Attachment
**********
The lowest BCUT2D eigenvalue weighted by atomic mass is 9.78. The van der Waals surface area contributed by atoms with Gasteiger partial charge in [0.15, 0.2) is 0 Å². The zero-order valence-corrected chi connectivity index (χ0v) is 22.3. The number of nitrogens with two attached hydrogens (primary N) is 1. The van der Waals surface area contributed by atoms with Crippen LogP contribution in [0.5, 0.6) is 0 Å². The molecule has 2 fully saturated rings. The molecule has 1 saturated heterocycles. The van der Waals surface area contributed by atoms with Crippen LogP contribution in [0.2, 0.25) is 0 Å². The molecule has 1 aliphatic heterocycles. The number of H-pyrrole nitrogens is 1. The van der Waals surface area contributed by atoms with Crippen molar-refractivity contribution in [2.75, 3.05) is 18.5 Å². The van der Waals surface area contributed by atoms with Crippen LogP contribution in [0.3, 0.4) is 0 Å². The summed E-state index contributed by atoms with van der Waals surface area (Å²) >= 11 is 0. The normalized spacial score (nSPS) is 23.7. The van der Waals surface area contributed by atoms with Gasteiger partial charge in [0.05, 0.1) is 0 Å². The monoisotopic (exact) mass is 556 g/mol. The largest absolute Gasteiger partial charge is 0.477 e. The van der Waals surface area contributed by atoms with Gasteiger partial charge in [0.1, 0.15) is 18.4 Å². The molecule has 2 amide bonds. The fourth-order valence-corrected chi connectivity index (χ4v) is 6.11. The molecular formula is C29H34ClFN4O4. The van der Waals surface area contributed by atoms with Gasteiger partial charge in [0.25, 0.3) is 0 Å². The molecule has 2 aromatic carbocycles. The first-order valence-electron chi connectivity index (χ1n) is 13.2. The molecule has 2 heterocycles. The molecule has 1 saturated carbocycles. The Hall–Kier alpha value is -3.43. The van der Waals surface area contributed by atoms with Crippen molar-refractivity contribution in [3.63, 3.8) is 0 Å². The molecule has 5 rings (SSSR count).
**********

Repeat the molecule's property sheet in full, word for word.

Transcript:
The lowest BCUT2D eigenvalue weighted by atomic mass is 9.78. The van der Waals surface area contributed by atoms with Gasteiger partial charge in [0.15, 0.2) is 0 Å². The zero-order valence-corrected chi connectivity index (χ0v) is 22.3. The number of nitrogens with two attached hydrogens (primary N) is 1. The van der Waals surface area contributed by atoms with Crippen LogP contribution in [0.5, 0.6) is 0 Å². The molecule has 2 fully saturated rings. The molecule has 1 saturated heterocycles. The van der Waals surface area contributed by atoms with Crippen LogP contribution in [0.2, 0.25) is 0 Å². The molecule has 1 aliphatic heterocycles. The number of H-pyrrole nitrogens is 1. The van der Waals surface area contributed by atoms with Crippen molar-refractivity contribution in [2.75, 3.05) is 18.5 Å². The van der Waals surface area contributed by atoms with Crippen LogP contribution in [0.3, 0.4) is 0 Å². The summed E-state index contributed by atoms with van der Waals surface area (Å²) >= 11 is 0. The normalized spacial score (nSPS) is 23.7. The van der Waals surface area contributed by atoms with Gasteiger partial charge in [0.05, 0.1) is 0 Å². The monoisotopic (exact) mass is 556 g/mol. The largest absolute Gasteiger partial charge is 0.477 e. The van der Waals surface area contributed by atoms with Gasteiger partial charge in [0.1, 0.15) is 18.4 Å². The molecule has 2 amide bonds. The fourth-order valence-corrected chi connectivity index (χ4v) is 6.11. The molecular formula is C29H34ClFN4O4. The van der Waals surface area contributed by atoms with Gasteiger partial charge in [0.25, 0.3) is 0 Å². The molecule has 2 aromatic carbocycles. The first-order valence-electron chi connectivity index (χ1n) is 13.2. The molecule has 2 heterocycles. The molecule has 1 saturated carbocycles. The Hall–Kier alpha value is -3.43. The van der Waals surface area contributed by atoms with Crippen molar-refractivity contribution in [3.63, 3.8) is 0 Å². The molecule has 5 rings (SSSR count).